The Italian company's motorsport director Paul Hembery hoped that would not be the case, however.
"There have been concerns from some of the teams that the changes will favour one team or another, but we don't think that will be the case," he told the autosport.com website.
"These changes are being made for Pirelli, not for anyone else. We need to get the balance right."
Pirelli announced earlier that changes to the structure and compounds of the tyres would be made for the Canadian Grand Prix in Montreal, the seventh of 19 races this season, on June 9.
They had said at the weekend that the new tyres could not be introduced until the British Grand Prix at the end of June but changed their minds after a review of the situation following Sunday's race in Barcelona.
The Italian supplier came in for considerable criticism from Red Bull, whose triple champion Sebastian Vettel saw his lead trimmed to four points over Lotus's Kimi Raikkonen, after a race fill of pitstops with Ferrari's Fernando Alonso making four on his way to victory.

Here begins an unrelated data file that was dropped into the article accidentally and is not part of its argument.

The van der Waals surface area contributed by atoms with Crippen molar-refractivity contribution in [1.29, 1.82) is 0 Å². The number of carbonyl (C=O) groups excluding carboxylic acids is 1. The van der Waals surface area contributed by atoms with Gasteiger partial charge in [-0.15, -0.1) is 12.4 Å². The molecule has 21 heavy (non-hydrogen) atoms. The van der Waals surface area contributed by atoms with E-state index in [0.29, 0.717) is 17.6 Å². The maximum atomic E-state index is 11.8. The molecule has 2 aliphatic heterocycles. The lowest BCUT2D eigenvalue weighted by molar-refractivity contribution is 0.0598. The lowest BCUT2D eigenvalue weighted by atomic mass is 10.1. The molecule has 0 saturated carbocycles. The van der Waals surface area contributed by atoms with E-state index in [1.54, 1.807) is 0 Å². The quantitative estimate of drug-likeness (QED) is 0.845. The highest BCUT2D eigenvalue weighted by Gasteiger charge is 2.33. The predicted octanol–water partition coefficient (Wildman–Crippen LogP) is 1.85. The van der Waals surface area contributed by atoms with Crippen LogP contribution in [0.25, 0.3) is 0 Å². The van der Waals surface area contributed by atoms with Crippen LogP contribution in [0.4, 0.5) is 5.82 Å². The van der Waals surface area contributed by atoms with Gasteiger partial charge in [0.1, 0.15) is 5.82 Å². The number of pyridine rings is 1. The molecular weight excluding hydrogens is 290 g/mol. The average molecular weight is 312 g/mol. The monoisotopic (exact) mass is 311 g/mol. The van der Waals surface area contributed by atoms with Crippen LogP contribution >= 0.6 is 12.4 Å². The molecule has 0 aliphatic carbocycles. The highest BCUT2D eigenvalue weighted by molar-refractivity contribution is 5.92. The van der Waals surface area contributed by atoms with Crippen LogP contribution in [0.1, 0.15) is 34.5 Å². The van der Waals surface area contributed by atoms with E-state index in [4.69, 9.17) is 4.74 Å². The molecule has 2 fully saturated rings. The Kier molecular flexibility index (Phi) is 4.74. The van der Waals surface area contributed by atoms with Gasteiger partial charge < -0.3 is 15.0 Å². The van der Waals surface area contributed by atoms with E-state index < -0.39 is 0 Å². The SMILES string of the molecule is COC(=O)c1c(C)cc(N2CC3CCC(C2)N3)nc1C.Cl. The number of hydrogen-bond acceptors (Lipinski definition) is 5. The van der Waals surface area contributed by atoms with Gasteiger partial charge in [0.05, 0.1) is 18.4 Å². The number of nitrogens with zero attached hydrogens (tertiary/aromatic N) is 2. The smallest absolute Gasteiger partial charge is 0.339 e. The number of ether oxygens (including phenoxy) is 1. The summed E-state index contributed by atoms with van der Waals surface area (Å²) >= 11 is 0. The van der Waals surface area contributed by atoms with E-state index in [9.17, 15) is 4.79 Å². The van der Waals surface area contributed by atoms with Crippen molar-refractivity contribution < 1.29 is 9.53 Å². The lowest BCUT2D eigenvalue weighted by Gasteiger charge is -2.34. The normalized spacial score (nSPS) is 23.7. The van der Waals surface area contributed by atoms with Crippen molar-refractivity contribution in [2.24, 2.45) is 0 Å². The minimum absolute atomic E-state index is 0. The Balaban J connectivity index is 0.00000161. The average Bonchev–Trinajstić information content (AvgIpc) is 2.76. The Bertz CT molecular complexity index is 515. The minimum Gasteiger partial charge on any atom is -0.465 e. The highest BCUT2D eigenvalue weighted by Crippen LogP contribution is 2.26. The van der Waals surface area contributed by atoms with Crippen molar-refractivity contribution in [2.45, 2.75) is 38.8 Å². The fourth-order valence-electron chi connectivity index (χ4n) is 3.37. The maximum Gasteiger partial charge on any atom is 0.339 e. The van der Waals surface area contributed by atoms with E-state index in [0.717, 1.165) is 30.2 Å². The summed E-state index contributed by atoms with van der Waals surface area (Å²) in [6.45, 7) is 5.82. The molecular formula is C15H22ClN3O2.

Red Bull's billionaire owner Dietrich Mateschitz was quoted by Austrian media as saying Formula One had "nothing to do with racing anymore" while drivers complained that they had to slow to manage the tyres.
Formula One's commercial supremo Bernie Ecclestone also weighed in, telling Britain's Daily Express newspaper that "the tyres are wrong, not what we intended".
Mercedes and McLaren have also struggled to get to grips with the tyres this season while Ferrari, Lotus and Force India have managed to work well with them.
Pirelli said the changed tyres would have a revised construction using elements from the 2012 and 2013 tyres to ensure both durability and performance and reduce the number of pitstops.
"We didn't want to over-react, because by doing that we could then be helping certain teams," said Hembery, adding that he hoped the more durable rubber would not allow one team like Red Bull to dominate.
"But of course we always face that risk," he added.
Hembery said the pressure from Red Bull for the change had "not been excessive".
Red Bull principal Christian Horner told the dailymail.co.uk website that the effect of the changes on his team was impossible to predict.
"I think it will be in the interests of good racing over the next few grands prix," he added.
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